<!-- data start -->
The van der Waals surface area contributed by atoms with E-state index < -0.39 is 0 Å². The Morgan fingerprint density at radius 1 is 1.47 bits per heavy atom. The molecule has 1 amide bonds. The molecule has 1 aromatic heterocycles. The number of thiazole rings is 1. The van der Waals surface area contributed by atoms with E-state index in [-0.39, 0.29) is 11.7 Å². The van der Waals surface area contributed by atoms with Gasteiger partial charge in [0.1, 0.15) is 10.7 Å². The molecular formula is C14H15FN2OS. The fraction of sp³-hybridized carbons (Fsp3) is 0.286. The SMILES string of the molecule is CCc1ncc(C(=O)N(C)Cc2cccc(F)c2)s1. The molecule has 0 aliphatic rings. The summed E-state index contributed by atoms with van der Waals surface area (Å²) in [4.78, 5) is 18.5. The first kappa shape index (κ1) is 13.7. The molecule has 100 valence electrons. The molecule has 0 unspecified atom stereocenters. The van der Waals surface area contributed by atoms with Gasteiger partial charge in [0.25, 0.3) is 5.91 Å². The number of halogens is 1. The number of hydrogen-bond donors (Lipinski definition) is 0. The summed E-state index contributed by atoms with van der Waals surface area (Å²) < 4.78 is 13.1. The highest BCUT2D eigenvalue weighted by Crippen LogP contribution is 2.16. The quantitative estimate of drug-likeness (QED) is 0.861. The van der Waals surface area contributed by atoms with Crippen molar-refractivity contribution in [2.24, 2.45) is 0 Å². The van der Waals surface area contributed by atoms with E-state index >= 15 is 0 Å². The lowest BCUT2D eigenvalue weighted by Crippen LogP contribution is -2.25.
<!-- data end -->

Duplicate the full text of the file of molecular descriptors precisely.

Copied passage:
The van der Waals surface area contributed by atoms with E-state index < -0.39 is 0 Å². The Morgan fingerprint density at radius 1 is 1.47 bits per heavy atom. The molecule has 1 amide bonds. The molecule has 1 aromatic heterocycles. The number of thiazole rings is 1. The van der Waals surface area contributed by atoms with E-state index in [-0.39, 0.29) is 11.7 Å². The van der Waals surface area contributed by atoms with Gasteiger partial charge in [0.1, 0.15) is 10.7 Å². The molecular formula is C14H15FN2OS. The fraction of sp³-hybridized carbons (Fsp3) is 0.286. The SMILES string of the molecule is CCc1ncc(C(=O)N(C)Cc2cccc(F)c2)s1. The molecule has 0 aliphatic rings. The summed E-state index contributed by atoms with van der Waals surface area (Å²) in [4.78, 5) is 18.5. The first kappa shape index (κ1) is 13.7. The molecule has 100 valence electrons. The molecule has 0 unspecified atom stereocenters. The van der Waals surface area contributed by atoms with Gasteiger partial charge in [0.25, 0.3) is 5.91 Å². The number of halogens is 1. The number of hydrogen-bond donors (Lipinski definition) is 0. The summed E-state index contributed by atoms with van der Waals surface area (Å²) < 4.78 is 13.1. The highest BCUT2D eigenvalue weighted by Crippen LogP contribution is 2.16. The quantitative estimate of drug-likeness (QED) is 0.861. The van der Waals surface area contributed by atoms with Crippen molar-refractivity contribution in [2.24, 2.45) is 0 Å². The van der Waals surface area contributed by atoms with E-state index >= 15 is 0 Å². The lowest BCUT2D eigenvalue weighted by Crippen LogP contribution is -2.25.